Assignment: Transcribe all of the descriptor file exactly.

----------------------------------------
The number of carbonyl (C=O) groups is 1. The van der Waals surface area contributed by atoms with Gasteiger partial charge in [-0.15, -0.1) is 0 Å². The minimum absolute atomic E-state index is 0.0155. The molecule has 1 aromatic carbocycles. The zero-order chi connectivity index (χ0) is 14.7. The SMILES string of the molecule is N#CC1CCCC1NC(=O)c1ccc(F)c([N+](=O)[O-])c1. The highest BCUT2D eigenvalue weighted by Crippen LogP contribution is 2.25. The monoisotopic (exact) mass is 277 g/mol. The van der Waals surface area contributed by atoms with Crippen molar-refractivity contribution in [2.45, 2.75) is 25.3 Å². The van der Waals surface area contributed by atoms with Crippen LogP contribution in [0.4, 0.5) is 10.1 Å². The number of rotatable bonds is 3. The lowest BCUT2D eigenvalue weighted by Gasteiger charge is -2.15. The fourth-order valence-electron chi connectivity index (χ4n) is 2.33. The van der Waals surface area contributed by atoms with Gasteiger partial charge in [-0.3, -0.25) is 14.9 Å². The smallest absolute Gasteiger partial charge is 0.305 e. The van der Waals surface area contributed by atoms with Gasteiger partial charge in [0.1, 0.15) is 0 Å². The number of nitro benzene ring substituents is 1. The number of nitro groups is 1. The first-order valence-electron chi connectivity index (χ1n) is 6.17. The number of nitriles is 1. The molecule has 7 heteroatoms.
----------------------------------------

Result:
The number of carbonyl (C=O) groups is 1. The van der Waals surface area contributed by atoms with Gasteiger partial charge in [-0.15, -0.1) is 0 Å². The minimum absolute atomic E-state index is 0.0155. The molecule has 1 aromatic carbocycles. The zero-order chi connectivity index (χ0) is 14.7. The SMILES string of the molecule is N#CC1CCCC1NC(=O)c1ccc(F)c([N+](=O)[O-])c1. The highest BCUT2D eigenvalue weighted by Crippen LogP contribution is 2.25. The monoisotopic (exact) mass is 277 g/mol. The van der Waals surface area contributed by atoms with Crippen molar-refractivity contribution in [2.45, 2.75) is 25.3 Å². The van der Waals surface area contributed by atoms with Crippen LogP contribution in [0.4, 0.5) is 10.1 Å². The number of rotatable bonds is 3. The lowest BCUT2D eigenvalue weighted by Gasteiger charge is -2.15. The fourth-order valence-electron chi connectivity index (χ4n) is 2.33. The van der Waals surface area contributed by atoms with Gasteiger partial charge in [-0.3, -0.25) is 14.9 Å². The smallest absolute Gasteiger partial charge is 0.305 e. The van der Waals surface area contributed by atoms with Gasteiger partial charge in [0.1, 0.15) is 0 Å². The number of nitro benzene ring substituents is 1. The number of nitro groups is 1. The first-order valence-electron chi connectivity index (χ1n) is 6.17. The number of nitriles is 1. The molecule has 7 heteroatoms.